Is your property manager doing all they can to maximise the profits of your investment property? If not, it could be time to switch management.

Your property manager should be more than a rent collector. From ensuring your tenants are always on a lease, to keeping you informed you about new legislation that may affect your property, your property manager should be an investment partner who not only saves you time and stress but also helps to maximise your profits.

However, not all property managers are created equal, and some may be neglecting their duties as the number of properties they manage increases. If your investment property has become a set-and-forget proposition in the eyes of your property manager, it could be time to switch management ­for a fresh start with a motivated manager.

When to make the switch

It’s not always easy for investors to tell when their property manager is dropping the ball, and some may even be unsure of exactly what a property manager should be doing for you. Here are five signs that it could be time to make a management switch…

  • Is your tenant currently on a lease? If not, it could be time to switch property managers. Your property manager should ensure your tenant signs a new lease when their current one expires to keep your investment income stable. Leaving your tenant off lease and able to move out on short notice is the sign of a lazy property manager.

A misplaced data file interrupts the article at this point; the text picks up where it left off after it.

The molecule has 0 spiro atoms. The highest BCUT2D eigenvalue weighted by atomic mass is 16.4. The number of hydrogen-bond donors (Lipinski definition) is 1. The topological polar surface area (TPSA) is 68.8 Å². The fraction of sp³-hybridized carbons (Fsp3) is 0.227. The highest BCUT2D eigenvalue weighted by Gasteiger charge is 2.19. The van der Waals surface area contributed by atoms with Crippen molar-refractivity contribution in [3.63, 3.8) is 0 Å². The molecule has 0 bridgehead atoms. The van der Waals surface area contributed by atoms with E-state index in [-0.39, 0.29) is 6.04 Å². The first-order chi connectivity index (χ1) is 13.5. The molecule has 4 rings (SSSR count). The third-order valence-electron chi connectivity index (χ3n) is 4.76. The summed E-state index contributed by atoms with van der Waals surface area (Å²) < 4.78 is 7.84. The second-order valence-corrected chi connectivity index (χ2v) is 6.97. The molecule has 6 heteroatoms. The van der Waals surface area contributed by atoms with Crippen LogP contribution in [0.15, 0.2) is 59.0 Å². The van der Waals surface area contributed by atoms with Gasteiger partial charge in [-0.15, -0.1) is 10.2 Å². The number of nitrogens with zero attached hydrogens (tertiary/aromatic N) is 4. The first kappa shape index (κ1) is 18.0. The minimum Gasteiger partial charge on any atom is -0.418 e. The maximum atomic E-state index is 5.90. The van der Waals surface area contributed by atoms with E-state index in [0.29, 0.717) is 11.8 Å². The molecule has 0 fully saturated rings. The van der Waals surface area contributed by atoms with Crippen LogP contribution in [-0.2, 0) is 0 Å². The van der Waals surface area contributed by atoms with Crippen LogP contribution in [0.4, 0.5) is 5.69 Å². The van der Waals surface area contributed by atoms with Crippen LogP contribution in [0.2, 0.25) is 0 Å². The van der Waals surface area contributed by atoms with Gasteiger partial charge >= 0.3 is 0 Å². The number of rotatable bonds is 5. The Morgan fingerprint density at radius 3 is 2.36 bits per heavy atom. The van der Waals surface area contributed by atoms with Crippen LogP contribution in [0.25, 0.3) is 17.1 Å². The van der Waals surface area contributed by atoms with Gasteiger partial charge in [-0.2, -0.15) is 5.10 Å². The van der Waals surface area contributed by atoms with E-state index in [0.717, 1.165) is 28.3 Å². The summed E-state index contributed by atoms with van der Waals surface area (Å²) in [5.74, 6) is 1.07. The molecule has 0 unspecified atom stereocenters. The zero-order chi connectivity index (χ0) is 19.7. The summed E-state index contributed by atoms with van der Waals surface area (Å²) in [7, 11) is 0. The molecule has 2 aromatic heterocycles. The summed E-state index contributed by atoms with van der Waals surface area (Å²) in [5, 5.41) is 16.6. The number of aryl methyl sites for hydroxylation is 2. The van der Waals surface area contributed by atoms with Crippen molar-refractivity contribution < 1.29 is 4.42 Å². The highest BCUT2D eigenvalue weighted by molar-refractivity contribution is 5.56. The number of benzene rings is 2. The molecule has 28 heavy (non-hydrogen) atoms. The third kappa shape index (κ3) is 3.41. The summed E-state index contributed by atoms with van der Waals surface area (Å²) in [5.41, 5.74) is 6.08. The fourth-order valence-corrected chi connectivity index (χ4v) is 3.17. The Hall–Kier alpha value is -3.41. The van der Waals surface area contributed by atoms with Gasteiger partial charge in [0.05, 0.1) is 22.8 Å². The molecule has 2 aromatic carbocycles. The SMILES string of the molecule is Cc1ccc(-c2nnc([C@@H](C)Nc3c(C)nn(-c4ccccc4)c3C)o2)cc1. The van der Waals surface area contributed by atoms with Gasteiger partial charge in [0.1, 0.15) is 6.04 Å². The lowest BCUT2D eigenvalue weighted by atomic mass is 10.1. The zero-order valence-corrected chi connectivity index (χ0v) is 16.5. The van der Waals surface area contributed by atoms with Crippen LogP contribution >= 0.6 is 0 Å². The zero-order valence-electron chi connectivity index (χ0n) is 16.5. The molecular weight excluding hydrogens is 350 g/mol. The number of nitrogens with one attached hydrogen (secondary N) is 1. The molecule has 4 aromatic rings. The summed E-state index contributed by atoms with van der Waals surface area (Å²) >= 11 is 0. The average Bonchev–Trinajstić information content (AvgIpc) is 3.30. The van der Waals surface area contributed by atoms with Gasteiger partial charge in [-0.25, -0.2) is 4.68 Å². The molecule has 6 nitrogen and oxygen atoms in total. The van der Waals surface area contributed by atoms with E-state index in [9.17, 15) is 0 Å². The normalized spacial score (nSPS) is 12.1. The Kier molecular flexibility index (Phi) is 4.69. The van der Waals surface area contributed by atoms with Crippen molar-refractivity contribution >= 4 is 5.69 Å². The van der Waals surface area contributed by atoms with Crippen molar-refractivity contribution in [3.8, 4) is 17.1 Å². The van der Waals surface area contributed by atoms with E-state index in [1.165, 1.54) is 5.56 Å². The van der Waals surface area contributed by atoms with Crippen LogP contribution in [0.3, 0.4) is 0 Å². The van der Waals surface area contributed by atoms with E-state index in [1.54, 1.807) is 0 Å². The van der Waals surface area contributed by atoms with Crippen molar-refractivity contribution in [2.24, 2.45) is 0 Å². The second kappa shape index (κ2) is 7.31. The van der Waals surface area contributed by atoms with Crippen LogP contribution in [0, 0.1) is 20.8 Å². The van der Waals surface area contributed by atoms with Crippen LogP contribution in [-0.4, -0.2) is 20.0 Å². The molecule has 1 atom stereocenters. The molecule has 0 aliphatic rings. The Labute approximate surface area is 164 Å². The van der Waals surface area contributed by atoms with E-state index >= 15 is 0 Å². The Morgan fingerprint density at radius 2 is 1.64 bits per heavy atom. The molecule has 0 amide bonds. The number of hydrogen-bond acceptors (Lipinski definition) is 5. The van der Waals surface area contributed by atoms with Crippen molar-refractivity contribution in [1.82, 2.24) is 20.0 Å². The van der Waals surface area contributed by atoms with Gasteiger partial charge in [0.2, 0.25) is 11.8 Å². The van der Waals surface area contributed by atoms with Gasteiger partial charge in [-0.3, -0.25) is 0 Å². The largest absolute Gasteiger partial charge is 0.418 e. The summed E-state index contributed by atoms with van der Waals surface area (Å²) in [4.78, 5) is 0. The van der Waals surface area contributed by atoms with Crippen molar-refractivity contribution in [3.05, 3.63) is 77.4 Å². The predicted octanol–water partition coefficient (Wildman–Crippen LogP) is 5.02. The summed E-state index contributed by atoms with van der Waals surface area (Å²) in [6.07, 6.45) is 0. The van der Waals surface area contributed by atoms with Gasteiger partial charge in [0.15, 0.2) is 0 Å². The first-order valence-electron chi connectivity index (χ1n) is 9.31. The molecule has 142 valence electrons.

• Your property manager should give you regular advice about when to increase the rent you charge to keep it in line with market demand. If you haven’t been advised to put your rent up within the last 12 months, it could be time to move on.
  • Do you receive regular inspection reports from your property manager? You should be kept aware of the condition of your investment property at all times so any maintenance issues can be resolved before they become expensive problems.
  • Your property manager should be keeping a close eye on late rental payments and taking action against unreliable tenants. If you consistently receive late payments, it’s time for a frank discussion with your property manager.
  • Are you aware of new legislation that may affect your investment property? Your property manager should keep you informed about changing laws and what they mean for you.

How to change management

The good news is that changing management is easy with Pavilion Property. All it takes is one phone call and we’ll handle the transition. You don’t even need to inform your current property manager. Simply sign an authority agreement and we’ll deal with your agent on your behalf, ensure all the lease conditions remain the same, seamlessly take over your property management, and address any areas that need prompt attention to maximise your profits.

The small print

Some property managers build a notice period into their agreements, and may apply a penalty fee if you switch management within the first 12 months. If this is the case for you, we’ll review your current property management agreement and advise you on the best course to take.



The following advice is of a general nature and intended as an opinion and broad guide. For all legal, financial or real estate advice you should obtain independent professional advice to do with the specific nature of your circumstances before making any legal, financial or real estate decisions.

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